(In the original and widest sense.)
The love, study, or pursuit of wisdom, or of knowledge of things and
their causes, whether theoretical or practical.
That more advanced study, to which,
in the mediaeval universities, the seven liberal arts were
introductory; it included the three branches of natural, moral, and
metaphysical philosophy, commonly called the three philosophies.
(= natural p.) The knowledge or
study of natural objects and phenomena; now usu. called 'science'.
(= moral p.) The knowledge or study
of the principles of human action or conduct; ethics.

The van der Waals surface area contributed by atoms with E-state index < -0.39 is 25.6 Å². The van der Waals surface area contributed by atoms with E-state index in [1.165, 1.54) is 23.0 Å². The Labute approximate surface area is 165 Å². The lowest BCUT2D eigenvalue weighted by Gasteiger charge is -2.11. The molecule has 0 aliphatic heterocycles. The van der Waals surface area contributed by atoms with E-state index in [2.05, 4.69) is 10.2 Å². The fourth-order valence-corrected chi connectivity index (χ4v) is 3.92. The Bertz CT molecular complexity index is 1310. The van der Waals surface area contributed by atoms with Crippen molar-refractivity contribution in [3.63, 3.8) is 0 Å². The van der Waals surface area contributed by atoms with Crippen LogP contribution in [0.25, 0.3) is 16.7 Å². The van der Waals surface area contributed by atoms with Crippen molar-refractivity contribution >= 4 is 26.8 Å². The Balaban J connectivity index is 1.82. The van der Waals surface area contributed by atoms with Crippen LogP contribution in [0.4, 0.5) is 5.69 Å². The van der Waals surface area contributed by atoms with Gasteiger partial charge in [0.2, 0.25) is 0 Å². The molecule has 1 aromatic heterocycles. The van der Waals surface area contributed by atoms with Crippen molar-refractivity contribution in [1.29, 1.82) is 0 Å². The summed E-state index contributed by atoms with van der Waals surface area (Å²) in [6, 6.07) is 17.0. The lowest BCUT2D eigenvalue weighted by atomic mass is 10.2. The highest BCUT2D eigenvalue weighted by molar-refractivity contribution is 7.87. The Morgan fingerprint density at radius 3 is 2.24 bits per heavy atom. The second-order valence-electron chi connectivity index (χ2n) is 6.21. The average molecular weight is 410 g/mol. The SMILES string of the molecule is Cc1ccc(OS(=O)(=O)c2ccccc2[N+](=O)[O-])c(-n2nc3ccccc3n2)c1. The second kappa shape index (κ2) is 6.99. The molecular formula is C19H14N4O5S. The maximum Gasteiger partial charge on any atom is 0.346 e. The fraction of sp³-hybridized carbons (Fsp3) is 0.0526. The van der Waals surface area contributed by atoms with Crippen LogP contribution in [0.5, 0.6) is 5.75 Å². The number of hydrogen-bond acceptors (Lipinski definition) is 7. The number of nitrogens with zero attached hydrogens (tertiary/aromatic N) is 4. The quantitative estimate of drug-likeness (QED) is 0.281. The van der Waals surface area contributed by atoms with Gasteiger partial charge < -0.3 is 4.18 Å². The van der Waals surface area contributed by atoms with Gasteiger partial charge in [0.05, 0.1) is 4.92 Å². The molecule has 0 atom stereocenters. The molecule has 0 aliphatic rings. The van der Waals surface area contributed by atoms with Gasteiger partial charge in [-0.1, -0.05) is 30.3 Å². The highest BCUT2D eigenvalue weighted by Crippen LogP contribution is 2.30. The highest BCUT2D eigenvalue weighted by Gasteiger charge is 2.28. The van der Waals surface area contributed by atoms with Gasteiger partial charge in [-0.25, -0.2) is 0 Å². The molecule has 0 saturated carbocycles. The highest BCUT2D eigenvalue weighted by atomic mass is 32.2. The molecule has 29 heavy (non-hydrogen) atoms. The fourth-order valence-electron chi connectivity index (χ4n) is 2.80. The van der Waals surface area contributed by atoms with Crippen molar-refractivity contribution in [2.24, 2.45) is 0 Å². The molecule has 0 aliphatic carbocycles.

(= metaphysical p.) That department
of knowledge or study that deals with ultimate reality, or with the
most general causes and principles of things. (Now the most
Occas. used esp. of knowledge
obtained by natural reason, in contrast with revealed knowledge.
With of: The study of the general
principles of some particular branch of knowledge, experience or
activity; also, less properly, of any subject or phenomenon.
A philosophical system or theory.
a. The system which a person forms
for the conduct of life. b. The mental attitude or habit of a
philosopher; serenity, resignation; calmness of temper.